{Cupcake Basics} How to Bake Cupcakes

Today I’ll begin a series of posts that will cover (most) all of the basics of making cupcakes.  A pretty cupcake is always a welcome sight at parties, or as a special treat.  Before we can frost or decorate, we need a nice cupcake to start with, so let’s get baking!

First, you need a good recipe.  I rely on my favorite Chocolate Cupcake Recipe and Vanilla Cupcake Recipe the most often, but I have several other delicious options on the Cupcakes page.  You are certainly welcome to use a box mix, or other recipes as well, most of the tips below will apply to any recipe or mix you use.

1.  Follow directions.   I know… I’m sorry I have to say it, but it’s true!  Recipes are written using certain techniques, each for a reason.  If you don’t measure your ingredients properly, or omit ingredients, or over or under mix your batter, you should expect less than desirable results.

2.  Preheat your oven.  Don’t place your cupcakes in the oven until it is fully pre-heated.  The heating element in your oven is extra intense as it is pre-heating, if you put your cupcakes in while pre-heating, the cupcake bottoms may over bake.

3.  Don’t over fill the liners.  Most cupcake batters need the structure of the sides of the liners to rise properly.  Overfilling your batter will cause the batter to spill over the edges of the liners as it rises, often resulting in flat or mis-shaped cupcakes, and a big mess.  Follow the instructions for the recipe or mix you’re using, most recommend filling the batter about 2/3 full.

(above)  This is how high I fill the liners for most recipes (or box mixes), probably a bit less than 2/3

(below)  You can see the baked results.

4.  Divide the batter evenly among the liners.  It’s impossible to get exact same amount of batter in each liner, but if they can be reasonably even, the cupcakes will bake evenly as well.  For thinner batters, I use a large measuring cup with a pouring spout (shown below) to pour batter into the liners, doing my best to fill them about 2/3 full.  For thicker batters, a large cookie or ice cream scoop works great.  I have a scoop that holds about 3 tablespoons of batter, and it works great for dividing the batter.

5.  Check the cupcakes at the minimum baking time.  If the recommended baking time is 18-22 minutes, check them at 17 or 18 minutes (just a quick peek, make sure not to let too much heat out of the oven).  If the tops are rounded and no long appear wet, they may be done.  Pull out the pan and use a toothpick to check for doneness if you’re unsure.  A toothpick inserted into a cupcake should come out with a few moist crumbs, but no wet batter.  Over-baking the cupcakes, by even a few minutes, can cause them to be dry.  Be carefully not to under-bake them either, the cakes need time to develop the structure to hold together.  Cupcakes removed from the oven too early may never properly rise, or will sink in the center as they cool.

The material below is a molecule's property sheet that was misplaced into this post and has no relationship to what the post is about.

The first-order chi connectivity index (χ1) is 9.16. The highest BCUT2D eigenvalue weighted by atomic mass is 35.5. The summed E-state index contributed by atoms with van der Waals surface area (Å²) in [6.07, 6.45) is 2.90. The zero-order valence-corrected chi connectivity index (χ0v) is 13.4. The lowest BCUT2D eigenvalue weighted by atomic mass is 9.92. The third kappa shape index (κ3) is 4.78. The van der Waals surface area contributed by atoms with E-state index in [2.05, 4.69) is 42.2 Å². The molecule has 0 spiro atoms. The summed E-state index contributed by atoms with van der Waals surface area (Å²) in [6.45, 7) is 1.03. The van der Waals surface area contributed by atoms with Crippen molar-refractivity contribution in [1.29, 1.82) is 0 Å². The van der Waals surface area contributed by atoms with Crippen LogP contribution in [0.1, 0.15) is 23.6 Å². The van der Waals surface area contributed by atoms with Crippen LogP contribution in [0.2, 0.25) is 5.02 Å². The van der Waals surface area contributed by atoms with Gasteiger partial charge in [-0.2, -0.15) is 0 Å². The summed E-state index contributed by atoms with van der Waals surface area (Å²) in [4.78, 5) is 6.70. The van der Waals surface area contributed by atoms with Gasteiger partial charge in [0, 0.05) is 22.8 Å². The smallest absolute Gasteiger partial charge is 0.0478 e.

6.  Cool cupcakes on a wire cooling rack, not in the cupcake pan.  When you remove the cupcakes from the oven, allow to cool only a minute or so in the cupcake pan.  Then use a potholder to hold the pan, and tilt it so you can remove the cupcakes and place them on a cooling rack.  If you leave the cupcakes in the pan, they will continue to bake from the heat of the pan, and can dry out.

7.  Store the cupcakes properly.  Once the cakes have cooled, frost or cover right away.  Cupcakes made from box mixes can be stored loosely covered, since they tend to get a bit sticky if stored airtight.  Most cakes made from scratch can be covered with plastic wrap, or in a tupperware type container.  Most cupcakes are best if eaten the day they are made.  If needed, store the cupcakes up to 1 full day at room temperature, or freeze (wrapped well) until ready to use (defrost at room temperature).

8.  With cupcakes, as with life… there are no guarantees.  These tips will hopefully help you bake beautiful, delicious cupcakes, but much of baking is experimentation.  I have made my share of over-baked, dry, ugly or otherwise sad cupcakes.  I don’t have the answer to every possible baking dilemma… your oven, the weather, your ingredients… all play a part in the end results.  In many cases, a swirl of icing and some sprinkles can cover quite a bit!

Happy Baking!


  1. Pingback: {Cupcake Basics} How to Frost Cupcakes » Glorious Treats

  2. Forgive me if I missed this information somewhere else on your site, which is BEAUTIFUL by the way!! You have a pic of three cupcakes a couple of places on your site. One is at the very top of the page. They look chocolate with chocolate frosting and a cherry on top. I wonder if you can tell me where you get/got the “cups” they are baked in? I LOVE, LOVE, LOVE them!! When I saw them, my heart warmed remembering being a little girl going to work with my mom. At their water cooler they had these type of cups (but white of course). My sister and I would always run their immediately for a cup of water, but mostly so that we could play with the cup afterward, but I digress. I assume these are already a trend in the cupcake world and if they aren’t now, I’m sure they will be soon. I also assume they come in different colors, at least. Maybe even different sizes. Thank you, for sharing your gifts with the world!!!

  3. Hi!! Love your website!! Can I use this recipe for a 6 or 8 inch cake? If so do I need to change the measurements and baking time?

  4. What’s the ingredients ? 

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